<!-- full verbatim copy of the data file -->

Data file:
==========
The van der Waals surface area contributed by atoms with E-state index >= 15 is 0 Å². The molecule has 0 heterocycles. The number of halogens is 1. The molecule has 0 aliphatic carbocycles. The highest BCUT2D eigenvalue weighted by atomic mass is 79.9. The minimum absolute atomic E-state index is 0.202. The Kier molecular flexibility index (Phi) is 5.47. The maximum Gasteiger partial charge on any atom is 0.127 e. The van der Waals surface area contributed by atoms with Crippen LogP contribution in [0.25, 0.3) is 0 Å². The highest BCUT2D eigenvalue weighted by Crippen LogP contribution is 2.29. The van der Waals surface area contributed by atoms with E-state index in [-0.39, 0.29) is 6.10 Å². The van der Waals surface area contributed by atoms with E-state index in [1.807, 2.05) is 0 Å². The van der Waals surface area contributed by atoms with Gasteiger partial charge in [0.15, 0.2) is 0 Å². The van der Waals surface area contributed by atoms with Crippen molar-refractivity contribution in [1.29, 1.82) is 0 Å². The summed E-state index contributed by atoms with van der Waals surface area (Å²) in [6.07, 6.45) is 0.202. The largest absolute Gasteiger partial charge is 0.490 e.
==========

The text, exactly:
The van der Waals surface area contributed by atoms with E-state index >= 15 is 0 Å². The molecule has 0 heterocycles. The number of halogens is 1. The molecule has 0 aliphatic carbocycles. The highest BCUT2D eigenvalue weighted by atomic mass is 79.9. The minimum absolute atomic E-state index is 0.202. The Kier molecular flexibility index (Phi) is 5.47. The maximum Gasteiger partial charge on any atom is 0.127 e. The van der Waals surface area contributed by atoms with Crippen LogP contribution in [0.25, 0.3) is 0 Å². The highest BCUT2D eigenvalue weighted by Crippen LogP contribution is 2.29. The van der Waals surface area contributed by atoms with E-state index in [-0.39, 0.29) is 6.10 Å². The van der Waals surface area contributed by atoms with E-state index in [1.807, 2.05) is 0 Å². The van der Waals surface area contributed by atoms with Gasteiger partial charge in [0.15, 0.2) is 0 Å². The van der Waals surface area contributed by atoms with Crippen molar-refractivity contribution in [1.29, 1.82) is 0 Å². The summed E-state index contributed by atoms with van der Waals surface area (Å²) in [6.07, 6.45) is 0.202. The largest absolute Gasteiger partial charge is 0.490 e.